- So now that you know what a hash is let's give an example. I'm a big fan of learning by doing so let's do this, if you're on your own system go ahead and break out your terminal application. This will work, by the way, on a Linux system, it will work on a windows system. We're just using the open SSL command line stuff so this is all good. I just happen to be on a Mac, but you don't have to be. So open SSL is a, like I explained in chapter one, an open source compilation of SSLMTLS and a whole bunch of cool stuff that gets put into operating systems all over in order to implement security through SSL.
So we're just going to use open SSL and we're going to dictate which hash we're going to use. We're going to use the sha1 hash and we're going to tell it to output a file and we're going to tell it which file we're going to output to. So I don't have the file yet that I'm going to output to. I'm going to have it make it for me. I'm going to indicate that it's going to go to my home folder, whatever home folder that happens to be on my system. The tildes a shortcut for that and then a forward slash and then on to my desktop, because I want to be able to see it pop up there.
And then the name of the file. I'm just going to call this, for reasons that will be clear soon, I'm going to call it oversha1. Sha1 because I just want it to be sha1, and I want it to be clear that's what we used to create this digest file. But also the over file here is going to become evident really quickly here. So that's going to be a txt file and then I'm going to dictate where it's coming from. Another tilde, desktop, I hit tab in order to complete the typing of that and then over.txt is the file that I've got.
Now I'll point out that this is the full command and this will do what we want it to do. But before I get started here with that command this is the file that I am going to digest. It's just the poem Over the River and Through the Woods. So this is a solid piece of text, nice long poem. Hit return, creates a file. You saw it pop-up as soon as I hit the return key on my key board. And if I do a quick view of that you can see here that it's telling me that we've got a sha1 digest of that file and that equals this 57b092 blah-blah-blah-blah-blah.
What happens if I change that file? Well first of all, before I change that file, let's just run the same thing again. Except this time I'm going to call this one overshah1again.txt, hit return, out it pops. Once again, the two, and I can open them both here on our system and put them side-by-side or one on top of the other. You can see very clearly here that these are identical. All right, close both of those. Now go into the over file, I'm just going to be really emphatic about this and save it.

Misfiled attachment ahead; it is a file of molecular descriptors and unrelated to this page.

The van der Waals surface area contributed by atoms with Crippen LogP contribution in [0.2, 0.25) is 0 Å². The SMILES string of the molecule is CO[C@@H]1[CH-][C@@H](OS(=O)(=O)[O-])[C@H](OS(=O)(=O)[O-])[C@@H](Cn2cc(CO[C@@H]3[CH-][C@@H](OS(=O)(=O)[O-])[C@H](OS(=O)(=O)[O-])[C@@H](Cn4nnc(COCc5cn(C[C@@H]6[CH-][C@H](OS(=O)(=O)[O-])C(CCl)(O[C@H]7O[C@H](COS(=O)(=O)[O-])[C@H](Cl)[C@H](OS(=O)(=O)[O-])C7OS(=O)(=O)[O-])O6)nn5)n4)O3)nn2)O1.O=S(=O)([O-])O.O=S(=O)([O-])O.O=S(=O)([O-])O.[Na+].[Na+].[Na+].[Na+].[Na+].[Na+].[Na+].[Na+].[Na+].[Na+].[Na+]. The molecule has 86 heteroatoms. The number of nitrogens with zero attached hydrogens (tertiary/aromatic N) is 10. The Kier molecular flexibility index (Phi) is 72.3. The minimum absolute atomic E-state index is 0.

An extra exclamation mark at the end, one little change. Go back over here, by the way I'm hitting the up key on my keyboard in order to get the most recent things that I've typed so I don't have to type them over again, big time saver there. Oversha1changed will be the resulting output on this one, but keep in mind, same input file. Hit return, here's the changed file. And if I open the two of these, actually I'm going to do the original and the one that says changed.
I'm going to open both of those and I'm going to put those right next to each other. Here's oversha1, that's our first. That's our 57b09, this is the familiar one from before. And here you can see oversha1changed, pulling it down here. Really different, not just a little different, really different. One exclamation mark. So that's an example of running the sha1 command using open SSL at the command line to create a hash of the file. Now here is something that I would like to point out that I think is very interesting.
Say I put it back the way it was and hit save and close it again, I think you're really going to like this. I'm going to call this one changedback, just so I've got another different file. So here's changedback and here's the original. There we go, matching up, changed back perfectly. So you can see it really is calculating the sha of this poem and creating a file where you can tell if it's different.
- SSL communications
- Certificate authorities
- Public key infrastructures
- Symmetric and asymmetric key pairs
- Cryptographic hash functions
- Encryption algorithms
Start now, and by the end of this course you'll have the knowledge to create SSL certificates, as well as revoke and renew them, from the command line.